The Magdalenian subsistence economy was based on hunting and gathering. Large herbivores were the primary source of game. Which animals depended on the biotope: reindeer, of course, but also deer, horse, bison, and saiga antelope. In the mountains, ibex were also targets of specialised hunting expeditions. They were hunted with the sagaie, which was launched using a propulsion device. Ideally suited for use in open spaces, this powerful weapon offered the Magdalenian hunters speed, power and accuracy. The use of bows remains hypothetical for the period, and trapping was likely, although we cannot be completely certain.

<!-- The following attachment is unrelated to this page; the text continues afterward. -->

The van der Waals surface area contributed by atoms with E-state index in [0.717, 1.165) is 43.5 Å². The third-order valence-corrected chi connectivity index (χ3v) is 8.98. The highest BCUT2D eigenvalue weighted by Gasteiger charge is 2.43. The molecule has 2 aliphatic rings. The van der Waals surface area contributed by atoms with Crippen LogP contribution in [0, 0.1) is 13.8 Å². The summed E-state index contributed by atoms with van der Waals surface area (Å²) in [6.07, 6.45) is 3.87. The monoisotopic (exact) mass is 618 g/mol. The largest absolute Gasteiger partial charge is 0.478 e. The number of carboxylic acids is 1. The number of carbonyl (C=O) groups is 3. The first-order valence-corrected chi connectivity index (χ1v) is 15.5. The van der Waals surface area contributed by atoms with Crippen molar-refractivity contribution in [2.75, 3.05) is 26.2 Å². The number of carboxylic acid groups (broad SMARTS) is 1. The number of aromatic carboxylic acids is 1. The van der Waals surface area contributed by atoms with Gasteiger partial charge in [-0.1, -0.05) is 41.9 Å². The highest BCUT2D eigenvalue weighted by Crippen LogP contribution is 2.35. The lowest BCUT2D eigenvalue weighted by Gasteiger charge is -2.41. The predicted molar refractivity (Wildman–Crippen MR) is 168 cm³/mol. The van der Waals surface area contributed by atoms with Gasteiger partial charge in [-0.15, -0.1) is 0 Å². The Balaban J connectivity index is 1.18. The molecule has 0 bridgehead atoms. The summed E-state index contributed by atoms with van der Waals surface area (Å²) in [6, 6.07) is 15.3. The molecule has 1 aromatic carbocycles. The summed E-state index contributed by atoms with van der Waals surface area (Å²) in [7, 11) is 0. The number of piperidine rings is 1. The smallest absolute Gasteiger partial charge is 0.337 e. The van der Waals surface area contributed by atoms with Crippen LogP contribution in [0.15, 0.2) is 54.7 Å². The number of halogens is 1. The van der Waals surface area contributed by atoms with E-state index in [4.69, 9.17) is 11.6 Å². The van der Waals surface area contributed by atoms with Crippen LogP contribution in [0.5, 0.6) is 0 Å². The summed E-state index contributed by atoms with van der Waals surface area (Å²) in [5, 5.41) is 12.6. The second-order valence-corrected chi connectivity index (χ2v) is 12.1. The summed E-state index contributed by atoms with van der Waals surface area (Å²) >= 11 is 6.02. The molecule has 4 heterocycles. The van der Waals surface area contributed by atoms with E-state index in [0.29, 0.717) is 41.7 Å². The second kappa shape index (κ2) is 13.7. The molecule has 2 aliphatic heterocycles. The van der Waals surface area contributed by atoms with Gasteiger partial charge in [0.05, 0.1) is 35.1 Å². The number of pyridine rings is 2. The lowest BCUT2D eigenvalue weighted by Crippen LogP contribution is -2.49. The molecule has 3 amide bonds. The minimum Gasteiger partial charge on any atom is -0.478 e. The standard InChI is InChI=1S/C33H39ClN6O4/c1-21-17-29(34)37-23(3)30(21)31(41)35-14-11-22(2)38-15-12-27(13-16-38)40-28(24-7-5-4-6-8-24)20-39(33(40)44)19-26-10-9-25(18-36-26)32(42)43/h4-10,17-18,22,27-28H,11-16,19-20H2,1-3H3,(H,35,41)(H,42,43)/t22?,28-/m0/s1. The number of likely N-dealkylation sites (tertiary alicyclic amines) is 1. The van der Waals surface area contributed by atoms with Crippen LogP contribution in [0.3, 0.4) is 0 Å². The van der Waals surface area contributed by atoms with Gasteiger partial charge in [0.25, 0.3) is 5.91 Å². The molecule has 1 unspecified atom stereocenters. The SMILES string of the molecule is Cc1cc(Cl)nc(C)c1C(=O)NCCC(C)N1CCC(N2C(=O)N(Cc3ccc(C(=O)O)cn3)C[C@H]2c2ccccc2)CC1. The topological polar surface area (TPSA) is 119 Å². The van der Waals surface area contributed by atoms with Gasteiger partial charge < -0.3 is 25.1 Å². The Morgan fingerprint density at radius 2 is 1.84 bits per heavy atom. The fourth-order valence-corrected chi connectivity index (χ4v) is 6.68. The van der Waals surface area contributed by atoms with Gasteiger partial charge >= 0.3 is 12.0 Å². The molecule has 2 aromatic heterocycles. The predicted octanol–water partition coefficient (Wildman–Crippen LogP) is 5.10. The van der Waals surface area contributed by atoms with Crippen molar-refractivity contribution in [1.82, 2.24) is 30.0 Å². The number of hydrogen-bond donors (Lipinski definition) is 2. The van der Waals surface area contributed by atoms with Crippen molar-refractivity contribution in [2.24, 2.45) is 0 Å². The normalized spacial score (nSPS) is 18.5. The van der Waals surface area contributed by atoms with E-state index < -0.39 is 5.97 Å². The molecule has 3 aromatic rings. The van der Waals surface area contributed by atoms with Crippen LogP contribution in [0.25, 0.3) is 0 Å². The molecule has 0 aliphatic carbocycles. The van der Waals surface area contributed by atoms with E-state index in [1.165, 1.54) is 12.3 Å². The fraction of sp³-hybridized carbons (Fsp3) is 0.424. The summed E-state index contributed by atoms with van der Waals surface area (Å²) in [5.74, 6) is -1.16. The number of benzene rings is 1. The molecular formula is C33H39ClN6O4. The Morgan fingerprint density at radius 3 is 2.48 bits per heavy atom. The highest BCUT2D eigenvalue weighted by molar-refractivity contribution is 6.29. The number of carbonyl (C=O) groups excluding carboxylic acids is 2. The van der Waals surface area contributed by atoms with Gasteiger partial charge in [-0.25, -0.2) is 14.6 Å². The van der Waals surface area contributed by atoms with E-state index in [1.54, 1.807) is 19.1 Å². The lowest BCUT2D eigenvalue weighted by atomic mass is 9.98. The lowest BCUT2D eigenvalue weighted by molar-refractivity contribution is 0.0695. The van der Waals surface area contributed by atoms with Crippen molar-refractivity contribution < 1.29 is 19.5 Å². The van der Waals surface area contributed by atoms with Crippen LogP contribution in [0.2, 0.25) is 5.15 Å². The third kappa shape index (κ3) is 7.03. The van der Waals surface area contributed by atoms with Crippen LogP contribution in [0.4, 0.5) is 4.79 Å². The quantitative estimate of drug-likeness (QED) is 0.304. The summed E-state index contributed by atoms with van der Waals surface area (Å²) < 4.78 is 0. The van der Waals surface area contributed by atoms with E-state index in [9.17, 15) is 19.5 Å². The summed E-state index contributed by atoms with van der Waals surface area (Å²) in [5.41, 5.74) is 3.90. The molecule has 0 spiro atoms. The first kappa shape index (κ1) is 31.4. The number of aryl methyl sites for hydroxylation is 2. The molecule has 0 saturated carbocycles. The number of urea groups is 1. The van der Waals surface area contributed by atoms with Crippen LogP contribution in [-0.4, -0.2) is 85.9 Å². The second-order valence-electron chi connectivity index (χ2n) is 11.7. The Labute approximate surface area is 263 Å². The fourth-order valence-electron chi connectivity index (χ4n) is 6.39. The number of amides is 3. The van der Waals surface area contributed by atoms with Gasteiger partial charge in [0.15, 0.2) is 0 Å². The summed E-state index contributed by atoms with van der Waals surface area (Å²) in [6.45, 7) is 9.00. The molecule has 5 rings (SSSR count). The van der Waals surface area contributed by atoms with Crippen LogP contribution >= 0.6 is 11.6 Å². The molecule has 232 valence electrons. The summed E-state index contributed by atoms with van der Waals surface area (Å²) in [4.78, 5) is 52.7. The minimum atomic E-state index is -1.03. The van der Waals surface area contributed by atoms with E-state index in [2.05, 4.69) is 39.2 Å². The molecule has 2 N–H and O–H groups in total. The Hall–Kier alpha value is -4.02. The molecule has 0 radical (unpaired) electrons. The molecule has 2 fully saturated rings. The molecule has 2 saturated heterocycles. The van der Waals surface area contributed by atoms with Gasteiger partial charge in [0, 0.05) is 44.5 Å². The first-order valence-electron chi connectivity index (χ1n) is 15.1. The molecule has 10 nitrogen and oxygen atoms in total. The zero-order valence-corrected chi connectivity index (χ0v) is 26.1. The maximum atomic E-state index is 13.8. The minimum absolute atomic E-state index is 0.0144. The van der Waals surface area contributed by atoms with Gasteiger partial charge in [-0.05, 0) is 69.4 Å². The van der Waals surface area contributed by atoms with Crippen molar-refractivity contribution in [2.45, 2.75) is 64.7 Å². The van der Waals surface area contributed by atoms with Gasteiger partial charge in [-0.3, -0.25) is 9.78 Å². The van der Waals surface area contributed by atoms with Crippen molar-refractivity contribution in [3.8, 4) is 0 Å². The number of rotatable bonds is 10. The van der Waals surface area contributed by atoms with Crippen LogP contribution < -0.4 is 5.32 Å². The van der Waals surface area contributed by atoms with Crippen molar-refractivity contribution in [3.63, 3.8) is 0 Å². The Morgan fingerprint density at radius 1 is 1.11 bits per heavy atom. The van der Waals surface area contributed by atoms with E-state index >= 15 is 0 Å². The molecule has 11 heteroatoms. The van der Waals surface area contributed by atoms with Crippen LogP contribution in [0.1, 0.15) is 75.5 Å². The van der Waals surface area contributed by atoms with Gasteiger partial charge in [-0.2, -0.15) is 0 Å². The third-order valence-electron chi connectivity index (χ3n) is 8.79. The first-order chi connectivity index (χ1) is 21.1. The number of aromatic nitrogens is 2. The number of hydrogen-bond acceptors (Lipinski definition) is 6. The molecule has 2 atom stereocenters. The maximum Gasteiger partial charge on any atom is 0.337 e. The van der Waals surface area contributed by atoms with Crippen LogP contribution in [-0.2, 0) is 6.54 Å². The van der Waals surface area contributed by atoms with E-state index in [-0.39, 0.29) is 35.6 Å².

The invention of a dedicated fishing tool, the harpoon, caused an unprecedented upsurge in fishing some 13,000 years BP. Fish was likely dried, salted or smoked, and would have represented an excellent dietary supplement. Fishing basically took place in rivers (mainly salmon and trout). However, at coastal sites, shellfish and fish were widely consumed.
It is nearly impossible to say much about gathering activities for these periods, since the foods consumed only rarely leave traces. However, the gathering of bulbs, tubers, roots, berries and mushrooms is certain, since the lipid and protein intake in meat and fish are insufficient for the human diet.